Understanding your electricity meter
An electricity meter helps you and your power company keep track of how much power you’re using. Your meter measures your electricity usage in kilowatt-hours (kWh) which is a unit of energy equal to one kilowatt (or 1,000 watts) sustained for one hour.
In the past, most New Zealand homes used a simple analogue meter. However, fast forward to today and you’ll find that there are a few different types of electricity meters that can be installed at your property.
While the various meter models ultimately serve the same core purpose - measuring your electricity usage - there are some key differences in the way they function. In this blog post, we’re going to take a look at the different types of meters available in New Zealand and how choosing the right one for your needs could help save you money on your power bill.
An analogue meter is a traditional electricity meter that requires a meter reader to visit your property and manually record how much electricity you’ve used since its last reading. Analogue meters use one of the following meter types:
- Digital meters, which are read from left to right while ignoring the last number (often in red).
- Point dial meters, which are also read from left to right. To read a point dial meter, look at the number that the dial or arrow has just passed, even if that number is not the closest number to the dial. Do note that some of the dials run anticlockwise.
Analogue meters can’t track when you use your electricity, which means, as a consumer, you’re unable to use off-peak rates offered by your power company. Analogue meters are steadily being phased out in New Zealand and replaced with smarter models.
Smart meters are the latest type of metering technology. They record your electricity use at half hourly intervals and transmit the data to your electricity retailer via a wireless communication device. Smart meters have been rapidly adopted since being introduced in 2005 and now account for more than 83 percent of all New Zealand residential connections.
Smart meters offer a number of advantages over analogue meters:
- Accurate readings: Smart meters accurately record your electricity usage throughout the day, eliminating the need for estimations.
- Convenience: Readings, connections and disconnections can all be carried out remotely.
- Savings: Because smart meters read not only how much electricity you use but also when you use it, you may be able to take advantage of time-of-use tariffs.
Smart meters are fitted with electronic meters that are read from left to right. If you are interested in having a smart meter installed at your property, register your interest with our customer service team and we’ll fast track the installation with the meter company.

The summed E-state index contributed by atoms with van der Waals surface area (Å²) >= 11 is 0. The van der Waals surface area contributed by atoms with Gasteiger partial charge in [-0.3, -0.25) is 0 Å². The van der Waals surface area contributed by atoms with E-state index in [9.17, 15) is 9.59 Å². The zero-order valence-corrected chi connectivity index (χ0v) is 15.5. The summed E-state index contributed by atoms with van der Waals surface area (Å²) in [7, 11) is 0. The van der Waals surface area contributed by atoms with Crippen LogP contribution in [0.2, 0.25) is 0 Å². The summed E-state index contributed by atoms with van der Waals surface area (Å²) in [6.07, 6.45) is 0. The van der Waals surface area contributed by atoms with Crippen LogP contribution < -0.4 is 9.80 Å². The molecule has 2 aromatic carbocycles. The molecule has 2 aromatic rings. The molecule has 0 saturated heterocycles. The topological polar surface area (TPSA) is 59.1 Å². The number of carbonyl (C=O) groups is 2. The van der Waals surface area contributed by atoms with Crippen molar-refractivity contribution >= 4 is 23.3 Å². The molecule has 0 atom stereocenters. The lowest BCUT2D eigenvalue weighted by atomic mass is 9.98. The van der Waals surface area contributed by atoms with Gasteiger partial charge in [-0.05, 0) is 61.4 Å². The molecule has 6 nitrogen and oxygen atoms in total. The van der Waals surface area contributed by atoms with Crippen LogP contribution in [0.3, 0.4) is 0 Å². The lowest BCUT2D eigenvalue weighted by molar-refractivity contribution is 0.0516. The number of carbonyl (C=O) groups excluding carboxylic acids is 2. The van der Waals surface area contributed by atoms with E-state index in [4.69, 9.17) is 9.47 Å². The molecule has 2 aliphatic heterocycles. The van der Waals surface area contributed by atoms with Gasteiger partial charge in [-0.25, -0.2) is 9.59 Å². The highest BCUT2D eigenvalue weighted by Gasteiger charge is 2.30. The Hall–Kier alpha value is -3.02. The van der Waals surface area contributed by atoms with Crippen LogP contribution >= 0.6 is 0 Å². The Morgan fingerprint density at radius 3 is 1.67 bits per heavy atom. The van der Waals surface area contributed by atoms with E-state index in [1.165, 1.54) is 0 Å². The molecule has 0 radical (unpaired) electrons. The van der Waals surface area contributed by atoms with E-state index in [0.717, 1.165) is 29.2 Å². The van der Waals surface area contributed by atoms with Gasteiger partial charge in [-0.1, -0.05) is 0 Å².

Take a look at your power bill and you’ll probably find an “uncontrolled” tariff. This is the rate you pay for uncontrolled electricity, which is your regular, unrestricted supply of power that cannot be controlled by your network company or power company. The amount of uncontrolled electricity you use is measured by an uncontrolled meter. You get charged the same rate for uncontrolled power, regardless of when you use it.
Controlled meters allow your electricity retailer and your local network company to switch off the “controlled” portion of your supply for a period of time during peak demand to reduce demand on the local grid. This is known as “ripple control”. Controlled meters are usually used to supply energy to hot water cylinders and underfloor heating systems.
Some networks offer a discounted rate on controlled power. Depending on your circumstances, a controlled meter can help you save money on your power bill without disrupting your day-to-day life.
Controlled meters are very rarely used on their own and are typically paired with uncontrolled meters.
An inclusive meter essentially combines a controlled meter and an uncontrolled meter. One part of the inclusive meter supplies unrestricted electricity, which is typically used to power your appliances, devices, power points and lights. Meanwhile, the other part of the inclusive meter is usually to power your hot water cylinder and can be controlled by your retailer and network company when required.
Day/night meters measure electricity used during the day separately from electricity used at night. Because many lines companies charge lower rates for electricity used at night, day/night meters can be a good option for households who don’t use a lot of power in the daytime, or households that use an above-average amount of power at night. Day/night metering may not be available in all regions.
Save more money on power
Pulse Energy is committed to delivering low cost electricity - no matter what type of meter you have at your property. To learn more about our rates, give us a call today on 0800 785 733 or fill out our online enquiry form and a member of the team will be in touch with you shortly.